NAR Urges Obama to Boost Property Sector Quickly

Economists for the National Association of Realtors are urging quick action to boost an ever-falling property market, including a real estate-focused stimulus plan. For more information, read the …

Economists for the National Association of Realtors are urging quick action to boost an ever-falling property market, including a real estate-focused stimulus plan. For more information, read the following article from Property Wire.

Property sales in the U.S. are continuing to fall with real estate agents calling for President-elect Barack Obama to help the struggling industry when he takes office later this month.

The latest data from the National Association of Realtors shows that sales contracts on existing homes fell 4 percent in November. The whole nation was affected with declines of 7.2 percent in the Northeast, 6.7 percent in the Midwest, 2.4 percent in the West and 2.2 percent in the South.

In the face of such bleak numbers, NAR economists urged Congressional action on a possible real estate-focused stimulus plan that would offer incentives to borrowers and "unclog the mortgage pipeline."

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"It’s crucial for the new administration to move quickly to remove impediments and offer home buyers the incentives they need to tap into today’s historic low mortgage interest rates," said NAR president Charles McMillan, a broker at Dallas-based Coldwell Banker Residential Brokerage.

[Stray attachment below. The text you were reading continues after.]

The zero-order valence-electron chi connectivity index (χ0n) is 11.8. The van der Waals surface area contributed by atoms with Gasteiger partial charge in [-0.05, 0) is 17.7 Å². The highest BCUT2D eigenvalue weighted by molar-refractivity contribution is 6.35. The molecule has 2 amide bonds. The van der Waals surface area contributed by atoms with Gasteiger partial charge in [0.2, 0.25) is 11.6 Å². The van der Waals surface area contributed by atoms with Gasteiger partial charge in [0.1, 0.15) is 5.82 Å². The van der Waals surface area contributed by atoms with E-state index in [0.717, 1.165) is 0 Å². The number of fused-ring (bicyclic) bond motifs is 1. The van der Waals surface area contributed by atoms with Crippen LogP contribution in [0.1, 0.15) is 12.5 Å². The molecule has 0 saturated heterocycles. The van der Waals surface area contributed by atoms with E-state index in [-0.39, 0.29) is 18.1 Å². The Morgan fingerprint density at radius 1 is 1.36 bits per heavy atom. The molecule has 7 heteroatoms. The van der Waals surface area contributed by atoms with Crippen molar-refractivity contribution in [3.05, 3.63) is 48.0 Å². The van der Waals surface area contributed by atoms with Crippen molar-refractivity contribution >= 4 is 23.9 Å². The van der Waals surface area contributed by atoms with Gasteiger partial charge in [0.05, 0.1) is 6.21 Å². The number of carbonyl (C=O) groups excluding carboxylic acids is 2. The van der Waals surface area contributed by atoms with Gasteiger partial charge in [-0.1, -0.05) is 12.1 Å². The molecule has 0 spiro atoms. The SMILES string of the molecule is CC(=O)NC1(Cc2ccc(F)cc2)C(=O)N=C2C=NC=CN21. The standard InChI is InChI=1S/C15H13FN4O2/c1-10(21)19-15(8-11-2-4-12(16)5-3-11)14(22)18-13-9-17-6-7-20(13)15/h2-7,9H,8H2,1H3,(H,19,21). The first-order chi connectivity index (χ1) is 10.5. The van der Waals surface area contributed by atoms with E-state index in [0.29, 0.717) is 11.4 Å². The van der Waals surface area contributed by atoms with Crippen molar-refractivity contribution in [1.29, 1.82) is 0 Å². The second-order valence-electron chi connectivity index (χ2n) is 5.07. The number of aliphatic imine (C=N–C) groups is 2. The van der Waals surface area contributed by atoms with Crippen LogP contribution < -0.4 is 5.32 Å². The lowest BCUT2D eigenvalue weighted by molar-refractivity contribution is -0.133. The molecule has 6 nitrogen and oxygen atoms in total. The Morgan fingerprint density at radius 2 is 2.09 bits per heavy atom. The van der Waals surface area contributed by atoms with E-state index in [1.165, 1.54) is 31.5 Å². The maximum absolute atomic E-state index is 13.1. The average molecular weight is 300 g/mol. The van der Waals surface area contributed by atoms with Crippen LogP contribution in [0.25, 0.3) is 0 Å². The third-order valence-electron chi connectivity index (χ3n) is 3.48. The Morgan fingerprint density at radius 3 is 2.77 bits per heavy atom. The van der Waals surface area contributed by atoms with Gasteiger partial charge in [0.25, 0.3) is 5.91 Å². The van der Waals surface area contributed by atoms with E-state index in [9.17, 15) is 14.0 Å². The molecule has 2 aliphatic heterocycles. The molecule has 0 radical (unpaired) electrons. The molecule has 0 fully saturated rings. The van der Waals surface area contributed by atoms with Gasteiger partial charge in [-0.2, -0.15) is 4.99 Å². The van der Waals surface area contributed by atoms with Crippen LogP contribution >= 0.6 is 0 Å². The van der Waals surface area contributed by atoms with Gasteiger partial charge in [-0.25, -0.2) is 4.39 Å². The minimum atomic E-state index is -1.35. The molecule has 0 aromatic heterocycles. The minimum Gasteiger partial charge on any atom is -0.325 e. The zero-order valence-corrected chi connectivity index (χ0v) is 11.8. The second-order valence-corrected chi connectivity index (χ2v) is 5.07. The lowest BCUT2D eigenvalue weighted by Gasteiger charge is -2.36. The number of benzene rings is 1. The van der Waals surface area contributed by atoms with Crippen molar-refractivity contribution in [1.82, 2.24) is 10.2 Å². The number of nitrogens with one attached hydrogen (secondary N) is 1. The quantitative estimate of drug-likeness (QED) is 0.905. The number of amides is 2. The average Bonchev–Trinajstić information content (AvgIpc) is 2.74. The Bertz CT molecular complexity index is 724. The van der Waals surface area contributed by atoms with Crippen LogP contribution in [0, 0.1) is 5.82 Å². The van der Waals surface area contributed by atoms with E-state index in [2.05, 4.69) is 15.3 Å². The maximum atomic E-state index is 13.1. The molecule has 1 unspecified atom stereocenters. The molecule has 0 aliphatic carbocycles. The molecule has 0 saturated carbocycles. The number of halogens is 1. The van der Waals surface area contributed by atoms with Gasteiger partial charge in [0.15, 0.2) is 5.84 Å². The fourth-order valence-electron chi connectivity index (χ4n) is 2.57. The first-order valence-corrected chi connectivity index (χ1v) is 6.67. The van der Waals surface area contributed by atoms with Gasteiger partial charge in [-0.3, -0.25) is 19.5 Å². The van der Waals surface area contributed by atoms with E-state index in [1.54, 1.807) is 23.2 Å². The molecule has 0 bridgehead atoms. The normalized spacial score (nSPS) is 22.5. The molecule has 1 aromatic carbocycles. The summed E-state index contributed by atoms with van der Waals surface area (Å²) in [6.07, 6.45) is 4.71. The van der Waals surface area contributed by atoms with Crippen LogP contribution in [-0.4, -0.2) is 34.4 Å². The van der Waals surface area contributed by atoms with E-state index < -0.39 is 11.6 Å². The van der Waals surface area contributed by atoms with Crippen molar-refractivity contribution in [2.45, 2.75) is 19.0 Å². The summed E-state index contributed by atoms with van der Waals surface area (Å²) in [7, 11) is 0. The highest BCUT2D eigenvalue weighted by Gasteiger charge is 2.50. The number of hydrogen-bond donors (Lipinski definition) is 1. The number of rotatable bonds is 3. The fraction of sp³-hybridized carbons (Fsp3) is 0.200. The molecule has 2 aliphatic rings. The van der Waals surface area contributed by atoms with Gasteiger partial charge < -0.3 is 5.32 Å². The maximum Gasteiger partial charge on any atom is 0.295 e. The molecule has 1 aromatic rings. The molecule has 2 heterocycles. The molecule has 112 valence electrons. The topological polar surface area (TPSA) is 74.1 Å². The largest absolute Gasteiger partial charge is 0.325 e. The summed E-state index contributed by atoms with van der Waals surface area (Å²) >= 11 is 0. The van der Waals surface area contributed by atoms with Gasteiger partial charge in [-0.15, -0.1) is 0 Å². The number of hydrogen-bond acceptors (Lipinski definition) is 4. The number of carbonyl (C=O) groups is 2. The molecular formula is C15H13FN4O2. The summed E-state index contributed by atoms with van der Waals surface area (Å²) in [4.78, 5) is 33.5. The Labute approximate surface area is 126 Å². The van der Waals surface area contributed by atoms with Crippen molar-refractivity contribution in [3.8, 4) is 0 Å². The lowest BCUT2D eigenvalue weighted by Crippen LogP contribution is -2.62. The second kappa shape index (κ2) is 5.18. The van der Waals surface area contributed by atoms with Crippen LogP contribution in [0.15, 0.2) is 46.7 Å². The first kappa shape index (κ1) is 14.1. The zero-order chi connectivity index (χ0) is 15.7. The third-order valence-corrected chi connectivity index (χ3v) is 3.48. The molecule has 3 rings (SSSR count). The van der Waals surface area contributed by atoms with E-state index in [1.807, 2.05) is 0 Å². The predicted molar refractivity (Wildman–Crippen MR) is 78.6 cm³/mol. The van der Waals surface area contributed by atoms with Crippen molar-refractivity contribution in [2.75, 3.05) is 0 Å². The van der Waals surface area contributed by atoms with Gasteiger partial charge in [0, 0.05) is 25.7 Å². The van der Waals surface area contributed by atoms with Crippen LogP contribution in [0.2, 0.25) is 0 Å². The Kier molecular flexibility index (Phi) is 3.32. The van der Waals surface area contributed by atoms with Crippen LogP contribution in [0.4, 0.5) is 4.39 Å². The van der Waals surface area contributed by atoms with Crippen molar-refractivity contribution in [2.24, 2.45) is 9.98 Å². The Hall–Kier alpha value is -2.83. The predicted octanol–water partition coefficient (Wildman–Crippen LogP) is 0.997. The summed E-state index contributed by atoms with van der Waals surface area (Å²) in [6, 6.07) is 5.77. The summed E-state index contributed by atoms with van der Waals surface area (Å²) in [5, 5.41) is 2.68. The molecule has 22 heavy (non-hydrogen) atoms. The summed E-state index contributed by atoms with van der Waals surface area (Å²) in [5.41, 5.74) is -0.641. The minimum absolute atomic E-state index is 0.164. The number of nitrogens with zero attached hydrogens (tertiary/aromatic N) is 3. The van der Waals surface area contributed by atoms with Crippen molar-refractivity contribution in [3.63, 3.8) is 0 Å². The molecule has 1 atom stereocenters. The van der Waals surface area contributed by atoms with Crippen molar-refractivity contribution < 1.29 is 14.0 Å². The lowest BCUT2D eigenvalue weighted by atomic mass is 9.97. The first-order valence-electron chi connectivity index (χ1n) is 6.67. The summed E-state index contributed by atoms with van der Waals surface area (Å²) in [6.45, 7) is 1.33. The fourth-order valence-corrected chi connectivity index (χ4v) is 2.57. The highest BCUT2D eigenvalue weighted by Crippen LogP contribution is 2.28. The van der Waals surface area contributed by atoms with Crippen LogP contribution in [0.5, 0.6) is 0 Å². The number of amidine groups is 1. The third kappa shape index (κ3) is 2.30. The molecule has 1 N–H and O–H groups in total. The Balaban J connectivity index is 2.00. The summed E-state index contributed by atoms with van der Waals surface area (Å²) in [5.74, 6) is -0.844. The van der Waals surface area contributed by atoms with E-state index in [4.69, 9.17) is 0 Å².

The decline is backed up by other recent data. Home prices and sales volumes have continued to decline according to New York-based real estate data and analytics firm Radar Logic. Prices and sales volume decreased more in October 2008 than in any other month since the company’s data set began in January 2000.

Economists believe things will get worse. A survey of 25 economist conducted by the Bureau of National Affairs suggest that the recession in the U.S. last another six months before easing, and that recovery in the financial markets will be slow.

"The gradual resumption of growth starting in the third quarter is likely to hinge on the success of the federal government’s massive economic stimulus and financial intervention efforts," a spokesman said.

The economists surveyed believe that the Federal Reserve will maintain the historic low target for key interest rate, now holding at a range of zero to 0.25 percent, before raising it at the end of 2009.

This article has been reposted from Property Wire. View the article on Property Wire’s international real estate news website here.

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